How NuggMD Can Help

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We believe that every human being has the right to explore the benefits of medical cannabis and are fully committed to helping each patient explore all of their options in their journey to wellness. For further information on whether you qualify for medical cannabis, select your state.

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Frequently Asked Questions About Cannabis & Stress

Does cannabis help with stress?

Cannabis has been shown to affect the human stress response, but more studies are needed to determine whether this interaction is positive or negative. THC may trigger anxiety in larger doses, but CBD doesn’t appear to cause this same effect and may even mediate the intoxicating and possible adverse effects of THC.

Does marijuana help with anxiety or worsen it?

Marijuana contains many cannabinoids and terpenes, each with different effects. Researchers have mainly studied THC and CBD as they relate to stress and anxiety. THC appears to trigger symptoms of anxiety at higher doses in some consumers, while CBD appears to be able to mediate the adverse effects of THC. Using cannabis products that contain higher amounts of CBD than THC, or that contain CBD only, may help avoid unwanted negative effects that can occur with especially potent products.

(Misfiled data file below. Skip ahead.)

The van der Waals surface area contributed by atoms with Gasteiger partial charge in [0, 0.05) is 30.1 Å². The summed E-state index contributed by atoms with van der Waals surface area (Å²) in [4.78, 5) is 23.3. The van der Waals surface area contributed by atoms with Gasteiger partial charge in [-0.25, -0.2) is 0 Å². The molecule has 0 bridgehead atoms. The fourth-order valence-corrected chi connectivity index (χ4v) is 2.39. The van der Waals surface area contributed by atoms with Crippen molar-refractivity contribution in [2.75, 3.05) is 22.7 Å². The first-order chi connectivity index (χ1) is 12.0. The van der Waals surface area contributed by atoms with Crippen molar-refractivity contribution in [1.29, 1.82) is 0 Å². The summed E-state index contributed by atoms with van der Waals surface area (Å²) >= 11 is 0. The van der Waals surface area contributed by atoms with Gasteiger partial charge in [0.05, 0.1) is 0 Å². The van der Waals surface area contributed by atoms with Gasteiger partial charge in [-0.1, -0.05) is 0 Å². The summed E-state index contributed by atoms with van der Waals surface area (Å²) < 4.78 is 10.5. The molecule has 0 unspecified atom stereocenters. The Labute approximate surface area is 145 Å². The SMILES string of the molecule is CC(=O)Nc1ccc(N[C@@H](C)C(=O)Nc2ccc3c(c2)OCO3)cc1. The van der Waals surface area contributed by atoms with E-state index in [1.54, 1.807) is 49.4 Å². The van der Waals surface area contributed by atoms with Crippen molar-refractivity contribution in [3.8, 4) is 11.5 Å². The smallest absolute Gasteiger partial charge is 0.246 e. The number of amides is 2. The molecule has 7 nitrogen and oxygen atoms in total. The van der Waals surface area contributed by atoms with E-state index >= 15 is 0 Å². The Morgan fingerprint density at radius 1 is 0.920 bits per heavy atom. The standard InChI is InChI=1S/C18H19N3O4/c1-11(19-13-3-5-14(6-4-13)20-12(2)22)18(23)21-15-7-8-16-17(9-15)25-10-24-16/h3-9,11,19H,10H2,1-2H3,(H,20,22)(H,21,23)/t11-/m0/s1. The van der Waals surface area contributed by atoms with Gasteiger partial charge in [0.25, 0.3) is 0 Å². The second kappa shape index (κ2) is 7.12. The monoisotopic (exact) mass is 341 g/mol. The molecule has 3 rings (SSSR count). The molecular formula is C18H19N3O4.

Should I smoke medical marijuana to relieve stress?

Understanding whether medical cannabis can be useful in alleviating stress is a question for your doctor. While many consumers consider medical marijuana to be safe, its effects can vary greatly depending on the product and the individual. Additionally, it can be hard to control dosage with smoked marijuana, and consuming too much THC could potentially exacerbate feelings of stress or anxiety. Also, consumers who rely on cannabis as a long-term coping method could potentially develop a cannabis use disorder. 


1. Hutmacher, Fabian. 2021. “Putting Stress in Historical Context: Why It Is Important That Being Stressed out Was Not a Way to Be a Person 2,000 Years Ago.” Frontiers in Psychology 12 (April).

2. Granjeiro, Érica M., Felipe V. Gomes, Francisco S. Guimarães, Fernando M.A. Corrêa, and Leonardo B.M. Resstel. 2011. “Effects of Intracisternal Administration of Cannabidiol on the Cardiovascular and Behavioral Responses to Acute Restraint Stress.” Pharmacology Biochemistry and Behavior 99 (4): 743–48.